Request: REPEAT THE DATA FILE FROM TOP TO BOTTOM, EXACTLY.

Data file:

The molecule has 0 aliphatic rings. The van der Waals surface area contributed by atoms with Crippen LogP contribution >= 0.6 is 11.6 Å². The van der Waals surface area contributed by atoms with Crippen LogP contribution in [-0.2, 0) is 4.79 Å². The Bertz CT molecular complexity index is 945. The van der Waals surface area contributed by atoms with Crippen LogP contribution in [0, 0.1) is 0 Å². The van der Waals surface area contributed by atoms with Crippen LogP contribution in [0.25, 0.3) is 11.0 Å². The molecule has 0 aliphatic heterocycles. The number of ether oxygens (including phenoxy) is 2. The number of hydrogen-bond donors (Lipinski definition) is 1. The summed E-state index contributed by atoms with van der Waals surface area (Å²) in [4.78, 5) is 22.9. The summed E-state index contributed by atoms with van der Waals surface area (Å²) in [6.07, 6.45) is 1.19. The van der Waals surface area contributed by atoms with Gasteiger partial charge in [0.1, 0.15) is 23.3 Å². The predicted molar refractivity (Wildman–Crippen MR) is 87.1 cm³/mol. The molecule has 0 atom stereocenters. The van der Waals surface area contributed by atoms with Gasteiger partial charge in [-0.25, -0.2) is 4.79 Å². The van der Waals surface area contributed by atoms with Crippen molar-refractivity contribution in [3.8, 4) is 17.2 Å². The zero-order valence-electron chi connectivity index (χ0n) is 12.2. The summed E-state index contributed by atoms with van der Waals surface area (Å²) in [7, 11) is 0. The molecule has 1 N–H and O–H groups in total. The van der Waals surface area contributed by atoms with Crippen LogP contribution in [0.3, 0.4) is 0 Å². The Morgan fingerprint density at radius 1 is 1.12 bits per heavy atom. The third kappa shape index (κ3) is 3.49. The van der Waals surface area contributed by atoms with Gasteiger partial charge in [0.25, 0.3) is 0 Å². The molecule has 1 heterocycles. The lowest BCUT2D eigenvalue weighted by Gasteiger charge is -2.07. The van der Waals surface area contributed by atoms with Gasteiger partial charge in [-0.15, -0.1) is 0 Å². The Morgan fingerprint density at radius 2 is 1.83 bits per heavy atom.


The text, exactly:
The molecule has 0 aliphatic rings. The van der Waals surface area contributed by atoms with Crippen LogP contribution >= 0.6 is 11.6 Å². The van der Waals surface area contributed by atoms with Crippen LogP contribution in [-0.2, 0) is 4.79 Å². The Bertz CT molecular complexity index is 945. The van der Waals surface area contributed by atoms with Crippen LogP contribution in [0, 0.1) is 0 Å². The van der Waals surface area contributed by atoms with Crippen LogP contribution in [0.25, 0.3) is 11.0 Å². The molecule has 0 aliphatic heterocycles. The number of ether oxygens (including phenoxy) is 2. The number of hydrogen-bond donors (Lipinski definition) is 1. The summed E-state index contributed by atoms with van der Waals surface area (Å²) in [4.78, 5) is 22.9. The summed E-state index contributed by atoms with van der Waals surface area (Å²) in [6.07, 6.45) is 1.19. The van der Waals surface area contributed by atoms with Gasteiger partial charge in [0.1, 0.15) is 23.3 Å². The predicted molar refractivity (Wildman–Crippen MR) is 87.1 cm³/mol. The molecule has 0 atom stereocenters. The van der Waals surface area contributed by atoms with Gasteiger partial charge in [-0.25, -0.2) is 4.79 Å². The van der Waals surface area contributed by atoms with Crippen molar-refractivity contribution in [3.8, 4) is 17.2 Å². The zero-order valence-electron chi connectivity index (χ0n) is 12.2. The summed E-state index contributed by atoms with van der Waals surface area (Å²) in [7, 11) is 0. The molecule has 1 N–H and O–H groups in total. The van der Waals surface area contributed by atoms with Crippen LogP contribution in [0.3, 0.4) is 0 Å². The Morgan fingerprint density at radius 1 is 1.12 bits per heavy atom. The third kappa shape index (κ3) is 3.49. The van der Waals surface area contributed by atoms with Gasteiger partial charge in [0.25, 0.3) is 0 Å². The molecule has 1 heterocycles. The lowest BCUT2D eigenvalue weighted by Gasteiger charge is -2.07. The van der Waals surface area contributed by atoms with Gasteiger partial charge in [-0.15, -0.1) is 0 Å². The Morgan fingerprint density at radius 2 is 1.83 bits per heavy atom.